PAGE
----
Ellen Yerkey doesn’t want to think about Tuesday.

The day marks one full year since her son, Alex, was fatally shot while he biked to a pick-up baseball game in Pittsburgh’s Bloomfield neighborhood. The sting remains fresh.

“It’s definitely not another Tuesday. It’s been a year since my son was murdered – that’s not something we forget,” said Ellen Yerkey, who grew up in Pittsburgh and moved to Bethel Park more than a generation ago. “It’s gonna be different because Alex isn’t here.”

A lot has happened since March 26, 2023.

The family and friends packed St. Louise de Marillac church in Upper St. Clair for Yerkey’s Catholic funeral.

The creation and maintenance of a makeshift memorial — photos pockmarking a grayish beige fence alongside a hockey stick, a baseball or a can of Yerkey’s beloved Mountain Dew Kickstart energy drink — at Pearl Street and Corday Way, near where Yerkey was slain.

The first birthday cake Yerkey’s surviving twin sister ate without him.

A court hearing for the Braddock man charged in connection with his death.

“The one big thing is I don’t want Alex to be forgotten,” Ellen Yerkey told TribLive. “I want to remember the kind of person he was, not how he died.”

Growing up

Alexander Patrick Yerkey was born in Pittsburgh on Jan. 31, 1997 — a twin brother to Lindsay, who beat him into the world by one minute. (The twins also have an older brother, Christopher.)

An athletic kid raised in Bethel Park, Yerkey picked up baseball by age 3 or 4, his family said.

By the time his mother started trekking to South Park to watch Yerkey play, he’d become the epitome of a utility player. He showed equal talents on Bethel Baseball Association (BBA) and Bethel Church League (BCL) teams as a first-baseman and outfielder. Sometimes, he’d even pitch.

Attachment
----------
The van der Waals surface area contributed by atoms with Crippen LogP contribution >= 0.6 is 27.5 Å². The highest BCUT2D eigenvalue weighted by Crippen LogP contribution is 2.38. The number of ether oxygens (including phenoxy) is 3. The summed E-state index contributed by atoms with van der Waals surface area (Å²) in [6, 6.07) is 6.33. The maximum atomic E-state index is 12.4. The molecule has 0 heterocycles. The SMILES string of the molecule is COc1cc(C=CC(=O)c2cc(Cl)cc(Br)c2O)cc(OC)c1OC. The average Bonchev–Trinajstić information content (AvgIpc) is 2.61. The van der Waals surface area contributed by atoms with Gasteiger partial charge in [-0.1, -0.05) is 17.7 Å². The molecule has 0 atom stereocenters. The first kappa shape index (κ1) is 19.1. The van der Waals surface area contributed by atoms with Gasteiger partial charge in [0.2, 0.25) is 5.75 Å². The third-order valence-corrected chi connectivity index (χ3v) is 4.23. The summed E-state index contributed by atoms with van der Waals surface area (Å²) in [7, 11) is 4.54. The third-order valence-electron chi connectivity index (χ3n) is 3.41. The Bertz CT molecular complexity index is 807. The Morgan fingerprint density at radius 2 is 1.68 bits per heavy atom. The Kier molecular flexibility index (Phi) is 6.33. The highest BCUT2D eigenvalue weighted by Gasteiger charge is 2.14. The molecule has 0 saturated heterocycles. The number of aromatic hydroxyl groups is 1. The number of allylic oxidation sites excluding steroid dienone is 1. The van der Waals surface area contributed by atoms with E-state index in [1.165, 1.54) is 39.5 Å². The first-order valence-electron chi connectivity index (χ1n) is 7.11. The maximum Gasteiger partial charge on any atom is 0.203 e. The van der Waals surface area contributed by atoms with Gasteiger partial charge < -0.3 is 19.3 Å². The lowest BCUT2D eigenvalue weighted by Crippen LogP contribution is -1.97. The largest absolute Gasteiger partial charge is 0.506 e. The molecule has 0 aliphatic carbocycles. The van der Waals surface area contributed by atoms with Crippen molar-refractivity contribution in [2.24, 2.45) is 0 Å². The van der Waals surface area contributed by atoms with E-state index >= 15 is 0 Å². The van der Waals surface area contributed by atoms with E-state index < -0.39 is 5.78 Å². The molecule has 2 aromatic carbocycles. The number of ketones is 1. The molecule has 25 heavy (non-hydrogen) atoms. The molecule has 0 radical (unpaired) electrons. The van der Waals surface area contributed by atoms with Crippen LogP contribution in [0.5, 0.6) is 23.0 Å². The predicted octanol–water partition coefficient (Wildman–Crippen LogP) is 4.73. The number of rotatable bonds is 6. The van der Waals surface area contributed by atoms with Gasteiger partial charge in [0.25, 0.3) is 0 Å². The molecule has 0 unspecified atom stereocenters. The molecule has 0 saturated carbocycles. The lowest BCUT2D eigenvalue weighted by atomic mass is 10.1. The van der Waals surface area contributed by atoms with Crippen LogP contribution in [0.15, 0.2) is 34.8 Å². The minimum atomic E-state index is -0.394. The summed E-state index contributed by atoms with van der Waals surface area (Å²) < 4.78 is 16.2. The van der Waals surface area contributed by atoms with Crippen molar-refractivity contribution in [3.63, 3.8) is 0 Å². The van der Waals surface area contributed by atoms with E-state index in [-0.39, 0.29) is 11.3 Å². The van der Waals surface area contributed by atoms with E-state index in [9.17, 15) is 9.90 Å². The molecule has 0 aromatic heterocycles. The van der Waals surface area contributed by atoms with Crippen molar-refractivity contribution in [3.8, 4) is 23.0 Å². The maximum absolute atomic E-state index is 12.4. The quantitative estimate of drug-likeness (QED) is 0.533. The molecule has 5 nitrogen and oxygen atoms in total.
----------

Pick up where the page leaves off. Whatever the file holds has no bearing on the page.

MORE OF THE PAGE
His athleticism followed him into adulthood.

On Sundays, including the day he was killed, Yerkey would play on The Bloomfield Bridgeburners — a team that earned its nom de guerre for playing on the diamond underneath the bridge, in a small park just off Ewing Street.

Yerkey played ice hockey, texting family members cellphone shots just two weeks before his death of him living it up on the Schenley Park Ice Skating Rink. Ellen Yerkey said she’s close with her kids and the four of them often took part in group text-chats.

When not on the ice, Yerkey played roller hockey in a South Park league.

He also loved going to PNC Park to see the Pittsburgh Pirates — “He liked the Pirates — even when they were bad, he would go,” his mother said.

After Yerkey died, his family paid tribute by posting his name on the stadium’s electronic scoreboard during recent Pirates games. They plan to do it again in 2024.

‘I miss hearing him play’

Yerkey was passionate about music.

The aspiring musician taught himself bass. At around age 12, he often would trek downstairs into his Bethel Park home’s game room to find space to play, his family said.

Because Yerkey played the bass left-handed, he was forced to special-order bass guitars online. He did that a lot, his mother laughed. He owned about eight to 10 different bass guitars throughout his life.

“I miss hearing him play,” Ellen Yerkey said. “Everywhere he went, he played.”

In his 20s, Yerkey served as the bassist for a jam-driven indie band named Woji, which played Oakland house parties, at Club Cafe and Smiling Moose in Pittsburgh’s South Side, and elsewhere.

He liked to post his solo work — some of it possibly inspired by The Beatles and guitarist Jimi Hendrix — to the music-streaming site Soundcloud.

After graduating from Bethel Park High School in 2015, Yerkey went to the University of Pittsburgh, graduating in December 2020 with a Bachelor of Arts in urban studies. His concentration was urban planning; his minor was sociology.

Pittsburgh internship

Though Yerkey’s tenure in the cogs of Pittsburgh government was short-lived, it left an impression.